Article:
Legal Aid's Chief Attorney Welcomes Initiative to Address Felony Backlog

Last week, Court Administrators announced that they will modify the merged Bronx Criminal Court procedures to separate the handling of pretrial felonies and misdemeanors to address a backlog of felonies in the merged court. In a New York Law Journal article, Steve Banks, Attorney-in-Chief of The Legal Aid Society, indicated that the modification would help persons charged with felonies because such persons are more likely to be incarcerated pending disposition of their cases.

The New York Law Journal
Bronx Merger Modified to Cope With Growing Felony Backlog
By Daniel Wise

Faced with a surge in pending felony cases, court administrators will separate the handling of pretrial felonies and misdemeanors in the merged Bronx criminal court, an experiment that began in late 2004 and withstood a legal challenge only seven months ago.

Judges assigned to trial courts will continue to preside over both felony and misdemeanor cases.

Court administrators won a ruling from the New York Court of Appeals in June confirming their power to combine the handling of misdemeanors, which carry a maximum jail term of one year, with more serious crimes classified as felonies, People v. Correa, 15 NY3d 213, (NYLJ, June 4, 2010).

But Chief Administrative Judge Ann Pfau said the change is being made to address a backlog of felonies in the merged court.

As of Jan. 2, there were 5,296 felonies pending in the Bronx court, an increase of 96 percent from the number pending in November 2004 when the newly created "Criminal Division" of the Supreme Court was put in place.

Nearly 70 percent of the pending felonies have remained unresolved longer than the six months set in the "standards and goals" issued by the Office of Court Administration.

When the operations of the Bronx court were examined by the OCA in 2009, the number of pending felonies was 72 percent above the level at the outset of the merger. The 2009 study concluded that in the face of "mixed results" for misdemeanors and felonies, the Bronx merger "has not yet proved a wholly effective solution" (NYLJ, Nov. 6, 2009).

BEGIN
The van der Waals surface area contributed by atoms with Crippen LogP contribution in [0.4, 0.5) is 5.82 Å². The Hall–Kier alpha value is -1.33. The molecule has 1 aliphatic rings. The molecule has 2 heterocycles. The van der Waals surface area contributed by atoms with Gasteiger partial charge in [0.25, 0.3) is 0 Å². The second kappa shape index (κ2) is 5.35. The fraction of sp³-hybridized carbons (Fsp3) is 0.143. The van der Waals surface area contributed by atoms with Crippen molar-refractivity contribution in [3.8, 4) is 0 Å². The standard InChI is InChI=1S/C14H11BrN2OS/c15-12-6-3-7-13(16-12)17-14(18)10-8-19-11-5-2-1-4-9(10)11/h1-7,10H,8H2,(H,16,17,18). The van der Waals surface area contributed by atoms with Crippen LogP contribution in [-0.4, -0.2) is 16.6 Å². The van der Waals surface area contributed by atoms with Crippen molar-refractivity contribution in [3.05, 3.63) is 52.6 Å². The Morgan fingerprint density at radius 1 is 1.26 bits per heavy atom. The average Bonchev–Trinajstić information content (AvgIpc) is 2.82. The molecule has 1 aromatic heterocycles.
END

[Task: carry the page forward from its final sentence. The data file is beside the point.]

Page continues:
The number of pending felonies has continued to increase despite the introduction of several measures suggested in the 2009 report: judicial hearing officers have been brought in to hear misdemeanor trials; a single criminal court judge has been added to hear night arraignments, a measure meant to avoid burdening the court's 25 acting Supreme Court justices; and a part to seek plea dispositions in the oldest cases was created. That part is presided over by the court's two top administrative judges, Justice Ephrain Alvarado and Acting Justice Eugene Oliver.

"We are not undoing the merger," Judge Pfau said, but taking "what we have learned in the merged court to make it more efficient." For instance, she said, the court could assign veteran judges skilled at working out pleas to pretrial felony parts to tackle the most difficult cases.

Steven Banks, the attorney in chief of the Legal Aid Society, said he welcomes the initiative to address felony backlogs because felony defendants are more likely to be incarcerated pending disposition of their cases than misdemeanor defendants.

Many Bronx judges were hostile to the merged court from the outset (NYLJ, Oct. 19, 2004) and the Association of Supreme Court Justices of the State of New York opposed its creation (NYLJ, Sept. 27, 2004).

To bring about the merger, 13 Criminal Court judges in the Bronx were elevated to acting Supreme Court justices so they could handle misdemeanors and felonies. Only two remained in Criminal Court where they were assigned to preside over arraignments because, by law, arraignments must be conducted in the Criminal Court.

Elected Supreme Court justices are not permitted to handle arraignments, so the responsibility for night and weekend arraignments fell on the 25 acting justices (12 of them had been appointed prior to the merger).

The 2009 OCA report found that the assignment of acting Supreme Court justices to cover night and weekend arraignments caused an "enormous drain" of trial resources amounting to about a month of trial time per year: two weeks to cover odd-hour arraignments and another two weeks to avoid disrupting trials midstream.

In all there are 41 judges assigned to the merged court. In addition to the 25 Criminal Court judges serving as acting justices, there are 16 elected Supreme Court justices and Court of Claims judges.

Of the 41 judges, 15 are assigned to calendar parts and 26 to trial parts.

Supreme Court justices are paid $136,700 a year. Criminal Court judges receive $125,600 a year.